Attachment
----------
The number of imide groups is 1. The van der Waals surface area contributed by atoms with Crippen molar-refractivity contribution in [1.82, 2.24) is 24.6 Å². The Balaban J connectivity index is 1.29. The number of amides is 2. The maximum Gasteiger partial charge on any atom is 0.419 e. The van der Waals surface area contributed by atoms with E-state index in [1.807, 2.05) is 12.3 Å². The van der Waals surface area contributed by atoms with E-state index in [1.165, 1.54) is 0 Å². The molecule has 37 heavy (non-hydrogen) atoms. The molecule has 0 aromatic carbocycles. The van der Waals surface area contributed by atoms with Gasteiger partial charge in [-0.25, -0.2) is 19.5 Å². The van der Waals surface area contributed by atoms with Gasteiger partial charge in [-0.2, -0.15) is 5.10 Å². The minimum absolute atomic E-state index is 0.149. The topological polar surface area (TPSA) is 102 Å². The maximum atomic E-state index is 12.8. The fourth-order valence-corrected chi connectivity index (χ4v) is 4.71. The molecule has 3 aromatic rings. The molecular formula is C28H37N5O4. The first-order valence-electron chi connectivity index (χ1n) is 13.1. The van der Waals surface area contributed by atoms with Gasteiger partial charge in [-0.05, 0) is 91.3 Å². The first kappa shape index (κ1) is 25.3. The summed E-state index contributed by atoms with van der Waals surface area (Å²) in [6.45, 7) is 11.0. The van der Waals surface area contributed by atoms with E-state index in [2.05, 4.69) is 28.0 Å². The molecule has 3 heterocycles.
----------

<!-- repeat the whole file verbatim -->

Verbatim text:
The number of imide groups is 1. The van der Waals surface area contributed by atoms with Crippen molar-refractivity contribution in [1.82, 2.24) is 24.6 Å². The Balaban J connectivity index is 1.29. The number of amides is 2. The maximum Gasteiger partial charge on any atom is 0.419 e. The van der Waals surface area contributed by atoms with E-state index in [1.807, 2.05) is 12.3 Å². The van der Waals surface area contributed by atoms with E-state index in [1.165, 1.54) is 0 Å². The molecule has 37 heavy (non-hydrogen) atoms. The molecule has 0 aromatic carbocycles. The van der Waals surface area contributed by atoms with Gasteiger partial charge in [-0.25, -0.2) is 19.5 Å². The van der Waals surface area contributed by atoms with Gasteiger partial charge in [-0.2, -0.15) is 5.10 Å². The minimum absolute atomic E-state index is 0.149. The topological polar surface area (TPSA) is 102 Å². The maximum atomic E-state index is 12.8. The fourth-order valence-corrected chi connectivity index (χ4v) is 4.71. The molecule has 3 aromatic rings. The molecular formula is C28H37N5O4. The first-order valence-electron chi connectivity index (χ1n) is 13.1. The van der Waals surface area contributed by atoms with Gasteiger partial charge in [-0.05, 0) is 91.3 Å². The first kappa shape index (κ1) is 25.3. The summed E-state index contributed by atoms with van der Waals surface area (Å²) in [6.45, 7) is 11.0. The van der Waals surface area contributed by atoms with E-state index in [2.05, 4.69) is 28.0 Å². The molecule has 3 heterocycles.